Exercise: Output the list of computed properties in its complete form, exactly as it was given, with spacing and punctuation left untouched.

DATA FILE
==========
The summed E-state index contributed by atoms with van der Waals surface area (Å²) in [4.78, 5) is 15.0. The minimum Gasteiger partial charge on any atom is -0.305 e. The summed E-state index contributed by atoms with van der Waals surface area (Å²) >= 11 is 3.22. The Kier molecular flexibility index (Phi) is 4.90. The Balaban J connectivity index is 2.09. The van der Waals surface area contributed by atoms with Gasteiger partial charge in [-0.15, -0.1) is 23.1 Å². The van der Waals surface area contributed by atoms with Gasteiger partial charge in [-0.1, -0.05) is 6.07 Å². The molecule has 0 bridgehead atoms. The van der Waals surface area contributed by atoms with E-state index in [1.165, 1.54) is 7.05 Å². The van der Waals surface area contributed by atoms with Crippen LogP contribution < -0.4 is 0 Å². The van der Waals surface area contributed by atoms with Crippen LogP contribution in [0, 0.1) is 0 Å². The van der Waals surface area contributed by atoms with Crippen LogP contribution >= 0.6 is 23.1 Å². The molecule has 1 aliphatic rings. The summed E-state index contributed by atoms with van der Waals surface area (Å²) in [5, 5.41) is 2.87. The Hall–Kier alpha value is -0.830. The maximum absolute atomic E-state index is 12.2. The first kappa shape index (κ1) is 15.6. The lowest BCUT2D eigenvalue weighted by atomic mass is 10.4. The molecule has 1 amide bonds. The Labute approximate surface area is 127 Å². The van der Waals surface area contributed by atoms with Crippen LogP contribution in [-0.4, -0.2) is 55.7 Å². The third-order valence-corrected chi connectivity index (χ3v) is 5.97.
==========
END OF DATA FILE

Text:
The summed E-state index contributed by atoms with van der Waals surface area (Å²) in [4.78, 5) is 15.0. The minimum Gasteiger partial charge on any atom is -0.305 e. The summed E-state index contributed by atoms with van der Waals surface area (Å²) >= 11 is 3.22. The Kier molecular flexibility index (Phi) is 4.90. The Balaban J connectivity index is 2.09. The van der Waals surface area contributed by atoms with Gasteiger partial charge in [-0.15, -0.1) is 23.1 Å². The van der Waals surface area contributed by atoms with Gasteiger partial charge in [-0.1, -0.05) is 6.07 Å². The molecule has 0 bridgehead atoms. The van der Waals surface area contributed by atoms with E-state index in [1.165, 1.54) is 7.05 Å². The van der Waals surface area contributed by atoms with Crippen LogP contribution < -0.4 is 0 Å². The van der Waals surface area contributed by atoms with Crippen LogP contribution in [0, 0.1) is 0 Å². The van der Waals surface area contributed by atoms with Crippen LogP contribution >= 0.6 is 23.1 Å². The molecule has 1 aliphatic rings. The summed E-state index contributed by atoms with van der Waals surface area (Å²) in [5, 5.41) is 2.87. The Hall–Kier alpha value is -0.830. The maximum absolute atomic E-state index is 12.2. The first kappa shape index (κ1) is 15.6. The lowest BCUT2D eigenvalue weighted by atomic mass is 10.4. The molecule has 1 amide bonds. The Labute approximate surface area is 127 Å². The van der Waals surface area contributed by atoms with Crippen LogP contribution in [-0.4, -0.2) is 55.7 Å². The third-order valence-corrected chi connectivity index (χ3v) is 5.97.